The observation of FAH mosaicism in the liver of a HTI patient led us to suspect that reversion of one of the mutations might have occurred, as reported in patients with other mutations [9, 16]. This proved to be the case as confirmed by the mutation detection test in different regions of the liver. The heterozygocity pattern found in the tumoral region was no longer present in the non-tumoral normal looking section of the patient liver. The site-specific reversion of the Q279R mutation in this region was also demonstrated by direct sequencing. This event leads to both the production of normal sized FAH mRNA and expression of functional FAH, as shown by western blot and enzymatic activity measurements. FAH positive cells have been reported to show a selective growth advantage in vivo. Overturf et al.  showed that the introduction of as few as 1000 normal or corrected hepatocytes in a FAH knock-out mice model led to an extensive repopulation of the liver. Therefore, in man, a reversion event might occur in a cell, which expands and forms FAH expressing nodule. The amount of FAH being expressed by those reverted cells appears to be sufficient to reduce the symptoms of HTI. Kelsey et al.  showed that the expression of levels as low as 2% of the FAH level in normal liver was sufficient to rescue the lethal phenotype in the albino mouse model of HTI.
In the present patient, cancer is only present in non-FAH expressing cells. In a mouse model of HTI where the mouse lethal phenotype was rescued by gene therapy with either retroviruses or adenoviruses harboring FAH, tumors and dysplasia were always observed in FAH negative areas [19, 21]. This is consistent with studies showing that the toxic metabolite in HTI, FAA, is indeed mutagenic  and can induce mitotic abnormalities and genome instability . FAH-negative cells may be more prone to cancer development since FAA can accumulate in these cells while restoration of FAH activity by mutation reversion should remove this toxic metabolite in the reverted cells thereby reducing the risk of carcinogenesis.
The present data show that a dysfunctional allele would not be transcriptionally silenced in favor of a functional one since in the reverted region of the liver, the IVS6-1g->t transcripts are still detectable. As shown here, the normal size transcript produced due to reversion of the Q279R mutation seems to be sufficient to allow FAH expression in the non-tumoral liver nodules.
The Q279R mutation has recently been identified in the patient and her father , as a missense mutation. However, the complex pattern of transcripts obtained by RT-PCR in different regions of the liver reported here suggests that the Q279R mutation could act as a splicing mutation in vivo. In fact, we identified at least six alternative transcripts in the tumoral region and in the patient's fibroblasts (Figures 2 and 3). Four of these are produced as a result of the IVS6-1g→t mutation; among these, three are identical to those previously reported in other patients harboring this mutation . We also identified an unreported high molecular weight transcript, with a retention of intron 6, as a minor product. The Q279R mutation seems to be responsible for the other two transcripts. mRNA analysis in the compound heterozygous patient also revealed that this exon 9 mutation partially affects the splicing at the 5' splice site both in vivo and in transfected HeLa cells, whereas the IVS6-1g->t mutation seems to completely abolish the normal splicing. Among the abnormal splicing isoforms produced from either the Q279R or the IVS6-1g->t alleles, three contain premature termination codons (PTCs) and are expressed at low levels when compared to the other major in-frame mRNA transcripts (Figure 3). These PTC-containing transcripts are likely to be targeted for nonsense-mediated mRNA decay (NMD; [23,24,25]).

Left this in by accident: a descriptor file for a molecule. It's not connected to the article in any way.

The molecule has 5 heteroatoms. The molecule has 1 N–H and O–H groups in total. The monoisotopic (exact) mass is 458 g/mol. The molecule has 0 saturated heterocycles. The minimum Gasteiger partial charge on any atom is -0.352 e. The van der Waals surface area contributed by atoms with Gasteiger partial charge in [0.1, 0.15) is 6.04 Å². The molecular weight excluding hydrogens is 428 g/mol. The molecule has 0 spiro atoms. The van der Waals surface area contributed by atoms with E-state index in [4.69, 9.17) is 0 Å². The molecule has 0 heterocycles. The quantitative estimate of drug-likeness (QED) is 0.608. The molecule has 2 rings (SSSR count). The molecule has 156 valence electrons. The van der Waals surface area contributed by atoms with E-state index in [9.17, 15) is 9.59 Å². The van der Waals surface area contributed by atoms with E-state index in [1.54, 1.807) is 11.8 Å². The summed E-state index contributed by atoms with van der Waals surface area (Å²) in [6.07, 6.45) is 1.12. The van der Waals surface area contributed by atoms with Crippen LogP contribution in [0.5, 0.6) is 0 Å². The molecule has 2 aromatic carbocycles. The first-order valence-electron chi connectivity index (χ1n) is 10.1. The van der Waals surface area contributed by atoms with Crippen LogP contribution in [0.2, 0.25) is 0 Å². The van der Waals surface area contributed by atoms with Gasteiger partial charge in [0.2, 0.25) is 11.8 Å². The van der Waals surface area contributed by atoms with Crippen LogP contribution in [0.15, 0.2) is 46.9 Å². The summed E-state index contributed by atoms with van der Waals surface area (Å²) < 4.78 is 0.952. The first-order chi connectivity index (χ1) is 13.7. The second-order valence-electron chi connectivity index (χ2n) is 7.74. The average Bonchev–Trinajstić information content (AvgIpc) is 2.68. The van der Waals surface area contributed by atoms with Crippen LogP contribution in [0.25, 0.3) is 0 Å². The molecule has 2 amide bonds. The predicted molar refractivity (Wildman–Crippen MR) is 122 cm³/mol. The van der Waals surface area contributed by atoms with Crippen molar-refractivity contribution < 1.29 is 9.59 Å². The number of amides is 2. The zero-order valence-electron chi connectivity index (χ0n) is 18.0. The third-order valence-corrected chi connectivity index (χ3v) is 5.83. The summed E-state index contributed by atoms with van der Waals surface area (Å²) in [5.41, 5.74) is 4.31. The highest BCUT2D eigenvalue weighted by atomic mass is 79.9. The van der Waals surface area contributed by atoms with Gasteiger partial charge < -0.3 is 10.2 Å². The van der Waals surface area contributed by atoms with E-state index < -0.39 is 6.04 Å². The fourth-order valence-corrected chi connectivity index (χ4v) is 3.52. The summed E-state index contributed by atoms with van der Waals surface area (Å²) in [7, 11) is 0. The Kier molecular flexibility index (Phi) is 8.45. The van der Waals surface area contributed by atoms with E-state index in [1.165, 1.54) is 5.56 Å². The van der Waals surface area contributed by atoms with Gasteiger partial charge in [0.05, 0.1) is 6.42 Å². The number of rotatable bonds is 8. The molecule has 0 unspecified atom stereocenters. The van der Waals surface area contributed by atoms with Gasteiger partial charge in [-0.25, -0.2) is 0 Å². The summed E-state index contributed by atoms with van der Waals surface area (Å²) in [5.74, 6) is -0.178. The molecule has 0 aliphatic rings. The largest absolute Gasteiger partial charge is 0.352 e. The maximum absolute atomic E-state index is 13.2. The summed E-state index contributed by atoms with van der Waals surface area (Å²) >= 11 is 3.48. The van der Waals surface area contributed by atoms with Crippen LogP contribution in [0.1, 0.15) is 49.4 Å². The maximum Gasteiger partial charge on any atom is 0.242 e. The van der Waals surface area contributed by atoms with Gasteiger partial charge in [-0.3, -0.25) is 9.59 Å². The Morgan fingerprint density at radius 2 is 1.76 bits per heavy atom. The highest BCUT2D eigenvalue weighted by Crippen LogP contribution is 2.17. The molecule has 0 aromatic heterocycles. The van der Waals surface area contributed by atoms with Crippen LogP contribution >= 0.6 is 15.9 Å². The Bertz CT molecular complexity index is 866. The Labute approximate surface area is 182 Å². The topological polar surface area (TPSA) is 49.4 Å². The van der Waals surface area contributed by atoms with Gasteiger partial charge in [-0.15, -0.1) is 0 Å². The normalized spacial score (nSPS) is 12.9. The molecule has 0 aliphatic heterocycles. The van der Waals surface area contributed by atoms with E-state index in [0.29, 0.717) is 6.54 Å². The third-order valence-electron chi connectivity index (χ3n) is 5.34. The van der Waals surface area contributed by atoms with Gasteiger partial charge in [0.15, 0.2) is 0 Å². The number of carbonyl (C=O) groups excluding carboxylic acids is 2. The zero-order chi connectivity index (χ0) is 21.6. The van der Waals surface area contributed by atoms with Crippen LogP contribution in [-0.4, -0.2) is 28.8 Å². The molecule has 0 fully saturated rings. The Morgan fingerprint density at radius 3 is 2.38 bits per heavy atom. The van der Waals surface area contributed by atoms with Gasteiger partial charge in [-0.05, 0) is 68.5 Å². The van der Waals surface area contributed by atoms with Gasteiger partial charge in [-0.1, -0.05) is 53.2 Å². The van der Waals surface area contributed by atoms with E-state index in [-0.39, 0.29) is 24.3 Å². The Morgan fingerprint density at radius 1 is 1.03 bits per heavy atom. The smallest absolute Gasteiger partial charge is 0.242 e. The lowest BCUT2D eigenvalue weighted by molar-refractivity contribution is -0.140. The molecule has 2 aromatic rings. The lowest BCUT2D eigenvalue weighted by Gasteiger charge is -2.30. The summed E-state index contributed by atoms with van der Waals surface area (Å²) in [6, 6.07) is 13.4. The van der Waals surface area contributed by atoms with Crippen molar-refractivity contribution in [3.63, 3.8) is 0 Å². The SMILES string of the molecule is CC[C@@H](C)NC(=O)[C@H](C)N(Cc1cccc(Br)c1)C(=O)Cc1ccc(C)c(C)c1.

The nucleotide change in the Q279R mutation (836A->G) is located at position -2 of the 5' (donor) splice site. The wild-type adenine at this position is present in 64 % of all 5' splice sites . The A->G mutation most likely weakens the splice site, but does not completely abolish its utilization as demonstrated in the transfection experiments (Figure 4).
Structural analysis of FAH also suggested that the Gln->Arg amino acid replacement might be structurally tolerated and would not interfere with the structure as predicted by circular dichroism . Indeed functional analysis of a Q279R-containing FAH variant showed that the mutated protein was enzymatically active . Altogether, these data lead to the conclusion that while Q279R introduces a missense mutation at the cDNA level, it likely acts as a splicing mutation in vivo thereby inhibiting the production of normal FAH mRNA and the corresponding protein. This is supported by the analysis of transcripts in the liver and by the minigene assay, but it cannot be excluded that the mutation is leaky as a low amount of normal transcripts is found in both cases. Whether this low amount of FAH mRNA is translated in sufficient functional protein to alleviate the clinical phenotype remains uncertain. While FAH could not be detected in the tumor tissue by western blot analysis, the presence of low amounts of FAH undetectable by the blot assay cannot be excluded.